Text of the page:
Non-Residents Registering for Canadian Sales Tax

Non-Residents Registering for Canadian Sales Tax

The US Supreme Court expanded the rules for requiring out-of-state sellers to collect sales tax. How does this compare to Canadian sales tax?

In South Dakota v. Wayfair, Inc., et al, 585 US (2018) (“Wayfair”), the United States Supreme Court overturned its previous ruling in Quill Corp. v. North Dakota, 504 US 298 (1992), which only permitted states to impose sales tax obligations on firms with ‘physical presence’ in the state. Wayfair opens the door for US states to require out-of-state firms who sell remotely to remit state sales tax, provided they have substantial nexus with the state (in Wayfair, substantial nexus was satisfied in the case of a law requiring a seller without physical presence to remit sales tax if they exceed sales thresholds of $100,000 or 200 transactions annually).

For Canadian firms selling to the US, an obvious question is whether the Wayfair ruling affects them. The answer is not entirely clear: the taxpayer in Wayfair was a US-resident out-of-state seller and the main issue was interstate constitutional jurisdiction. Thus, the limits of states’ ability to impose sales tax rules on foreign sellers was simply not before the court.

By rejecting physical presence in favour of a substantial nexus test, Wayfair has clearly broadened the reach of US sales taxes. How does this compare the Canadian rules for non-residents? Unlike the situation prior to Wayfair, Canada’s federal Goods and Services/Harmonized Sales Tax rules did not turn on an explicit, bright-line ‘physical presence’ requirement. Instead, the issue in Canada is whether a non-resident seller is ‘carrying on business’ in Canada (provincial sales tax rules may differ and provincial jurisdiction raises different issues. Read our earlier post for information about broad, sweeping Quebec Sales Tax proposals targeting non-resident e-commerce).

Two main tests to determine whether a non-resident is carrying on business in Canada are set out in case law (Grainger & Son v. Gough (1896), 3 TC 462 (HL), and F.L. Smidth & Co. v. F. Greenwood (1922), 8 TC 193 (HL)). These tests look to the place where a non-resident’s contract was formed and the place where the non-resident’s profits arose to determine where the non-resident carried on business. Neither test hinges on physical presence in the sense of the Quill criteria—employees or real estate. Thus, the “carrying on business” standard applicable in Canada is arguably more multi-faceted than the US standard in Quill before it was overturned by Wayfair.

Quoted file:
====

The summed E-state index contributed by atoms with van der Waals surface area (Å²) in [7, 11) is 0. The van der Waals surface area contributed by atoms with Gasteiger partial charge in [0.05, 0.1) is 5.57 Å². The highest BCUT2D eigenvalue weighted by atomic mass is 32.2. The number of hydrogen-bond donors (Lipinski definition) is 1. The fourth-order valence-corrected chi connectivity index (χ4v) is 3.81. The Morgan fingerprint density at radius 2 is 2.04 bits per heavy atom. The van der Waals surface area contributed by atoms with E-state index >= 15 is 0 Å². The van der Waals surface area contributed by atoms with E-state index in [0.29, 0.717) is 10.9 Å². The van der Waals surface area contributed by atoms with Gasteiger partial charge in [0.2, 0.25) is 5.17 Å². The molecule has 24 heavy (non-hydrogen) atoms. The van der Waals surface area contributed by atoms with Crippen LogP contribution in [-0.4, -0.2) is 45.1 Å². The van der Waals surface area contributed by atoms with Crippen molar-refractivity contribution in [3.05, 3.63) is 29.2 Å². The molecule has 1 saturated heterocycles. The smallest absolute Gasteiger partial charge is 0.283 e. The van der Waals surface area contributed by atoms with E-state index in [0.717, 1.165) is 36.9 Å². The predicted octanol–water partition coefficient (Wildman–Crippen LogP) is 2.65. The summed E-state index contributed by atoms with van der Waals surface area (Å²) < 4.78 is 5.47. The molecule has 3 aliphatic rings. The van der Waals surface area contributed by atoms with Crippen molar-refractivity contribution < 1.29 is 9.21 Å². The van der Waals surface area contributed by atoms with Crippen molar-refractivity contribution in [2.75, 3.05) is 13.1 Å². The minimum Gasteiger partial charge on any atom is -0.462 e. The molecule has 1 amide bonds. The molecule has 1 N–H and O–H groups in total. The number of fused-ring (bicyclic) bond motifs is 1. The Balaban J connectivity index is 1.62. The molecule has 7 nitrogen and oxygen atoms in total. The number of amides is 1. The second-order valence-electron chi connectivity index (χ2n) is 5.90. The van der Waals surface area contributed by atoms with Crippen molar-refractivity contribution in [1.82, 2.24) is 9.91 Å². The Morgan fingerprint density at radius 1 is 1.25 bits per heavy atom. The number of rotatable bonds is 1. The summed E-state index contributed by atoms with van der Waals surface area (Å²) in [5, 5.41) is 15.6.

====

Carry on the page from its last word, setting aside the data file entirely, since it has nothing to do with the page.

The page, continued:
Non-residents who carry on business in Canada will generally be liable to register for, collect, and remit GST/HST on taxable sales on their taxable supplies made in Canada (subject to a $30,000 threshold for small suppliers). They will also be subject to most of the same rules applicable to Canadian businesses, including ability to claim input tax credits (below), requirements for filing returns and record-keeping, and liability for audits. The GST/HST is generally only intended to be levied on final consumers, so the businesses can often claim input tax credits for the GST/HST. Thus, they may be indifferent to paying GST/HST to a duly registered non-resident.

It is also important to note that the GST/HST rules can present opportunities for non-residents. For example, a non-resident may pay GST/HST to Canadian vendors or upon importing goods into Canada. Like other registrant, a registered non-resident may be able to claim ITCs and offset any GST/HST collectible on sales. Generally, a registrant is entitled to refund if ITCs exceed GST/HST collectible. In other instances, Canadian vendors may not be required to charge GST/HST to non-residents to begin with (certain sales to non-residents are “zero-rated”). The interactions of these various rules should be considered to ensure that risks are reduced and tax is not overpaid.

Simon Thang, LL.B, LL.M (Taxation) is Toronto tax lawyer practising exclusively in the areas of sales tax (GST/HST, PST), and customs and trade. He is the principal of Thang Tax Law.

This post was written with the assistance of Nicholas Shatalow, JD Candidate at Osgoode Hall Law School. For more, read Nicholas’s article in Canadian Tax Focus Volume 8, Number 3, August 2018.